In our case, the police were coming to help us, thank G-d, but historically, this wasn’t always so
As told to Miriam Klein Adelman
The spacious backyard was set for a modest party. There were several tables draped in festive white fleur-de-lis patterned tablecloths, spaced 20 feet from each other. There was a table set on the other side of the low white picket fence in the neighbor’s yard, and one more set in a third neighbor’s yard.
Each table had a fresh sprig of multihued daisies in a small vase as a centerpiece, and each place setting held a plate of home-cooked (with sanitized gloves) food. The chuppah was a freestanding metal pole canopy with an embroidered burgundy velvet top. Despite the simplicity, a lot of effort had gone into this impromptu affair.
Due to the raging COVID-19 pandemic, our daughter’s wedding took place with a minyan in a backyard instead of the preplanned 400-guest wedding in a grand hall. Except for the masked photographer who was requested not to come close to the guests, and a container of wipes for the witnesses to disinfect themselves before signing the kesubah, it felt like a wedding from yesteryear. Oh, and the fact that my wife and I had to keep urging people to keep a distance from each other, and my daughter and new son-in-law had six-foot-long jump ropes so they could dance with people from a distance.
The joy of the wedding wasn’t tempered by the limited venue, the lack of throngs of people; the small scale had a beauty all its own. However, other emotions did weave their way in. We wished there could be Shabbos sheva brachos. We wished we could have danced more, we wished all our loved ones could have been there to celebrate in person, not just in spirit via Zoom.
And we wished everybody would have respected social-distancing requirements. I was concerned about community spread. Most friends and relatives who came, did drive-bys. They drove near the yards and called out mazel tov to us from their cars. Unfortunately, too many people got out of their cars.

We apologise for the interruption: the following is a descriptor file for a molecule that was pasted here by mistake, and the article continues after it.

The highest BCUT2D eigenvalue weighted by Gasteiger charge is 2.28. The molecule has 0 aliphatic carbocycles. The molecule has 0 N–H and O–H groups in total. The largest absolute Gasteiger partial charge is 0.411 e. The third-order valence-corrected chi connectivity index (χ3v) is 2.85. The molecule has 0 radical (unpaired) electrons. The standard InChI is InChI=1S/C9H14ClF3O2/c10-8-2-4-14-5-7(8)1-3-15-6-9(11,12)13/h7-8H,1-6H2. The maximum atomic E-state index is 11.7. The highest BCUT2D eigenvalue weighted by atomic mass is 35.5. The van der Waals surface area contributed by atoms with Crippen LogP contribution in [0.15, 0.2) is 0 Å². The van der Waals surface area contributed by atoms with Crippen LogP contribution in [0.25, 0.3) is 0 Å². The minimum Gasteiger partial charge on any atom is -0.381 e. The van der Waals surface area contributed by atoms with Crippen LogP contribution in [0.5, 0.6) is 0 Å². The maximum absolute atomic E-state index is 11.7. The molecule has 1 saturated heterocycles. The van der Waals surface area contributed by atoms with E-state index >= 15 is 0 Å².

Eventually, the police arrived to break things up. They were very decent and they were right. They gave us time. They issued warnings on the bullhorn. And they even went away. They were doing us a favor, trying to ensure we all stayed safe. I appreciated that. My 16-year-old son, on the other hand, did not. He thought we were making too big a deal and that I was upping the anxiety by my constant admonitions. The innocence of youth.
Under the chuppah, I said a few words. It was a spontaneous speech, but I strongly felt that this unique moment we found ourselves in required us to reflect on Jewish history and our part in it. A couple that gets married doesn’t do so in a vacuum, I explained, they’re part of Klal Yisrael. They are forming a brand-new link in the chain from Har Sinai. And if this chuppah is under duress, then it should bring us back to thousands of years of our history, when many generations of our people experienced duress.
Most generations were vulnerable to oppression. Many weddings took place as Jewish communities were terrorized by the authorities or the gentile neighbors who formed marauding gangs. The Romans, the Spanish, the Russians, the Germans — and the list goes on. In our case, the police were coming to help us, thank G-d, but historically, this wasn’t always so.
So yes, there was hardship, but getting married and continuing the legacy of Am Yisrael amidst difficulty is something we’ve done through the generations. This chuppah, with its simplicity and cautious joy, bonded us with our noble history.
(Originally featured in Family First, Issue 689)
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